Day 3: Extracting patterns with a commonality spectrum

I’m building out a design system pilot, and yesterday I began identifying and collecting common patterns across multiple BofA products.

Now, I’m going to attempt to extract a unified standard from those various patterns.

I’ll start by ranking a pattern’s design characteristics on something I call a Commonality Spectrum. I draw a line on a given pattern’s page and label it “More Common” on one side and “Less Common” on the other, like so:

Commonality spectrum

If I see the same color used in a lot of patterns, it goes closer to the "Common" end. If a color shows up in just one or two patterns, it goes towards the "Uncommon" end.

Here’s the spectrum for the utility nav pattern from yesterday:

Commonality spectrum for utility nav pattern

Everywhere this pattern shows up, the background color and layout are all fairly similar. The underlined active state seems common, though it looks misleading because it isn’t the active site some places its used. (That might be a worthwhile question to raise with teams about its usefulness/functionality.)

Less common characteristics: the font color on half of them is black and the other half is blue. The font family on half of them is Arial, while the other half is Connections, Bank of America’s official font. It’s probably a safe bet to use the official BofA font, but the preferred color may not be as obvious.

Even less common are outliers like the inline logo icon or the underlined links in that right aligned link (is that a link or the active state?)

The utility nav is a boring example, because the instances are all so similar. Here’s the Commonality Spectrum for the card component, which has a bit more going on:

Commonality spectrum for card pattern

Some common elements are the background color, card layout, media placement, and body text. Less common elements are the card footer, title text, and card border.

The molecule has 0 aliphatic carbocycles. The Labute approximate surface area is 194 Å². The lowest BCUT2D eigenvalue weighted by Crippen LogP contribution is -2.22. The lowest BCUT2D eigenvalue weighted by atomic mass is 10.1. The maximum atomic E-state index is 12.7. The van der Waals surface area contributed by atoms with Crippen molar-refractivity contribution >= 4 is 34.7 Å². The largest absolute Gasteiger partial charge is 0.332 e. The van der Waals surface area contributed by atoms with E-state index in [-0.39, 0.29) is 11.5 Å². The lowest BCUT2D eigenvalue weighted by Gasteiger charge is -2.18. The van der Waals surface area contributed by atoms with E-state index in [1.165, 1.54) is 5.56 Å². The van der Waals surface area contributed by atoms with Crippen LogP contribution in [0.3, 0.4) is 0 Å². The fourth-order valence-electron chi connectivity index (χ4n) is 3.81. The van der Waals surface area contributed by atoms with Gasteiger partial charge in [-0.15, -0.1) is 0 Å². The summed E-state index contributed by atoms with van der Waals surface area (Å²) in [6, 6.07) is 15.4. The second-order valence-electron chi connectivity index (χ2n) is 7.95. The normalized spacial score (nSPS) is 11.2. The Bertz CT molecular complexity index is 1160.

The rule of thumb here is that the more common a characteristic is, the easier it is to turn it into a standard and convince teams to adopt it. The less common a characteristic is, the more I’ll either need to convince someone to go without it or offer it as a variant.

I’m trying to be mindful here that my next step will be creating a component I can pitch to the team. If this looks like a close relative to what they’ve already got or like a killer pattern another team has that they want to get into their product, it will be an easy conversation.

I’m not trying to be novel here. I’m trying to find the common design decisions and codify them into an intentional standard. The more I start taking creative liberties, the more convincing I’ll have to do. It can also send the harmful message that I don’t think they can’t be trusted with design decisions, which is absolutely not the tone I want to strike when I’m trying to encourage collaboration and build consensus.

Okay, I’ve got a lot of good information gathered about what characteristics my first component should have. I’ll start building it out on Monday based on what I’ve learned through this process.

Enjoy your weekend!

P.S. If you’ve just joined the list, I’m in the middle of a practical design system build. You can catch up at the beginning of the series here.

Jesse Gardner

Up Next: Day 4: Building a component

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